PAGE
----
All drug addicted girls in Turkey harassed, CHP’s report reveals

All drug addicted girls in Turkey harassed, CHP’s report reveals

Umut Erdem ANKARA
All drug addicted girls in Turkey harassed, CHP’s report reveals

AA Photo

A recent report over the use of drugs in Turkey prepared by the main opposition Republican People’s Party (CHP) has studied the situation of drug addicts in the country.

According to the survey prepared by the CHP’s commission on Women and Children Rights Monitoring and Examining, all drug addicted girls across Turkey said they are “harassed.” However, a large majority of addicts, 98 percent, are male.

To prepare the report, the commission examined the Alcohol and Drug Addiction Treatment Centers (AMATEM) and Child and Teen Drug Addiction Treatment Centers (ÇEMATEM).

CHP Tekirdağ deputy Candan Yüceer and CHP Bursa deputy Sena Kaleli visited AMATEMs in Edirne, Istanbul’s Bakırköy and Erenköy districts and Bursa, as well as a ÇEMATEM in Bakırköy for the report.

Addicted girls are more likely to be victims of violence and harassment compared to men. In addition, the report also found that families tended to support their addicted sons, while addicted daughters are generally abandoned in the centers with no family support.

The surveyed addicts generally began to use drugs with cannabis, while use of the synthetic chemical “bonsai” has spread like wildfire in recent years. The report stated that women are physically more damaged by drug use compared to men.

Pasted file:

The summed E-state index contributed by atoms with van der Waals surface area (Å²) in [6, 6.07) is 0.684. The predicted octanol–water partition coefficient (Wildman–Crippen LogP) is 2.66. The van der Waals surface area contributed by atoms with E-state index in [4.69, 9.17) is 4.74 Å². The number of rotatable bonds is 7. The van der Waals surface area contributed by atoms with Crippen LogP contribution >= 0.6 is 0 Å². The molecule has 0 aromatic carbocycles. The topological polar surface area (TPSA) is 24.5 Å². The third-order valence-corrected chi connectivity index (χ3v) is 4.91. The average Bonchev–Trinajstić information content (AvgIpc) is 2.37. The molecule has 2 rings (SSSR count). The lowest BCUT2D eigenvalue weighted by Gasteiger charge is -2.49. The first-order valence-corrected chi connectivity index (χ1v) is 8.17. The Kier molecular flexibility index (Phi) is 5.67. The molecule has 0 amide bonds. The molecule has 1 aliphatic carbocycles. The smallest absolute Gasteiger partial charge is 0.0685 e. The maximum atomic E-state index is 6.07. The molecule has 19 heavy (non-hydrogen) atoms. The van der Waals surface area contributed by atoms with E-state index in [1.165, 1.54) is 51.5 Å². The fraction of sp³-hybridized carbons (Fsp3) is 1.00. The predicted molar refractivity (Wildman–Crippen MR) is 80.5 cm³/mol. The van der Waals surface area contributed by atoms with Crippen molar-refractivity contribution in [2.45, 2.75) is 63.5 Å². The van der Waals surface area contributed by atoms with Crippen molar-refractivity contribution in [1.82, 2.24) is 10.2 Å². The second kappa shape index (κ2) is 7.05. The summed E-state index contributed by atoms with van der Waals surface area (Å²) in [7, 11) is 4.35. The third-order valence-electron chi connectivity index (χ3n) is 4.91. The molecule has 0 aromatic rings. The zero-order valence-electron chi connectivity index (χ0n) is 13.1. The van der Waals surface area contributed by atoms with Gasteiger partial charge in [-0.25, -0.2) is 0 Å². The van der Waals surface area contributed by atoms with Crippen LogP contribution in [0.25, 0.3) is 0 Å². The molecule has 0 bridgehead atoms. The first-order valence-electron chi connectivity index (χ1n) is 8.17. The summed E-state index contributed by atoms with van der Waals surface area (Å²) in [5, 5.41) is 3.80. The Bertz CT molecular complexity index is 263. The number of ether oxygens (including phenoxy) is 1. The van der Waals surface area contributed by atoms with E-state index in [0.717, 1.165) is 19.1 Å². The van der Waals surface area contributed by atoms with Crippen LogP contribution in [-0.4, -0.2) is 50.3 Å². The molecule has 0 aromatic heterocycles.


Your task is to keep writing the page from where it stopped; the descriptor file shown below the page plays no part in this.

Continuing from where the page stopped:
A majority of the addicts said they have a psychological reason for using drugs.

Deaths from heroin use are lower in Turkey because a majority of the addicts do not inject it, but rather smoke it as opium, the report stated.

Teenagers and the children are more likely to mix drugs rather than using one type, it added.

The reason given by addicts for starting drug use was predominately having a relative or acquaintance who is an addict or criminal. Some 95 percent of the children interviewed said they took the drug from someone they knew before.

Up to 95 percent of the children who are receiving treatment in ÇEMATEM have dropped out of school, primarily because schools expel students who use drugs in Turkey.

The report also suggested that controversial urban transformation projects were also leading to an increase in drug addiction, adding that children from poor families who were moved from their neighborhood where an urban transformation is taking place are more likely to use drugs.

One of the main problems in the fight against drug use is the lack of trained and experienced personnel in AMATEM, the report also stated.